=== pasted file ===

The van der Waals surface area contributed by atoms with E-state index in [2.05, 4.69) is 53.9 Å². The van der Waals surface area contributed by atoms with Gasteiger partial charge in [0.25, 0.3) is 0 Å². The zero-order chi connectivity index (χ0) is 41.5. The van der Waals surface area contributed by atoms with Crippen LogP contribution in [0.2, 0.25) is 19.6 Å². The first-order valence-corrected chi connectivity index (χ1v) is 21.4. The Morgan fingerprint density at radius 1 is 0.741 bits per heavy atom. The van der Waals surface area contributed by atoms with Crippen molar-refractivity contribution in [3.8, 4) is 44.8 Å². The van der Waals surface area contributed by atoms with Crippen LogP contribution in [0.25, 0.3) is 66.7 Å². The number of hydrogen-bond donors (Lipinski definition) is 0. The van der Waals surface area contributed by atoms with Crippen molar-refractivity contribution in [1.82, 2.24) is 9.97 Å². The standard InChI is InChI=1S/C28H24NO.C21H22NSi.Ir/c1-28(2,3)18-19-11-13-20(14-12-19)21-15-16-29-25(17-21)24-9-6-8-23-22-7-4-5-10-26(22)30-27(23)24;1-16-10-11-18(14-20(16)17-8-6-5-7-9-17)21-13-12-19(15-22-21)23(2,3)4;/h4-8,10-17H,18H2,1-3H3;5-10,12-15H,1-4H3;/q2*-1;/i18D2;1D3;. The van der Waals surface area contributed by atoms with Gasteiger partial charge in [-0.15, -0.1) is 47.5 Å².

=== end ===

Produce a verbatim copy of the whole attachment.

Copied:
The van der Waals surface area contributed by atoms with E-state index in [2.05, 4.69) is 53.9 Å². The van der Waals surface area contributed by atoms with Gasteiger partial charge in [0.25, 0.3) is 0 Å². The zero-order chi connectivity index (χ0) is 41.5. The van der Waals surface area contributed by atoms with Crippen LogP contribution in [0.2, 0.25) is 19.6 Å². The first-order valence-corrected chi connectivity index (χ1v) is 21.4. The Morgan fingerprint density at radius 1 is 0.741 bits per heavy atom. The van der Waals surface area contributed by atoms with Crippen molar-refractivity contribution in [3.8, 4) is 44.8 Å². The van der Waals surface area contributed by atoms with Crippen LogP contribution in [0.25, 0.3) is 66.7 Å². The number of hydrogen-bond donors (Lipinski definition) is 0. The van der Waals surface area contributed by atoms with Crippen molar-refractivity contribution in [1.82, 2.24) is 9.97 Å². The standard InChI is InChI=1S/C28H24NO.C21H22NSi.Ir/c1-28(2,3)18-19-11-13-20(14-12-19)21-15-16-29-25(17-21)24-9-6-8-23-22-7-4-5-10-26(22)30-27(23)24;1-16-10-11-18(14-20(16)17-8-6-5-7-9-17)21-13-12-19(15-22-21)23(2,3)4;/h4-8,10-17H,18H2,1-3H3;5-10,12-15H,1-4H3;/q2*-1;/i18D2;1D3;. The van der Waals surface area contributed by atoms with Gasteiger partial charge in [-0.15, -0.1) is 47.5 Å².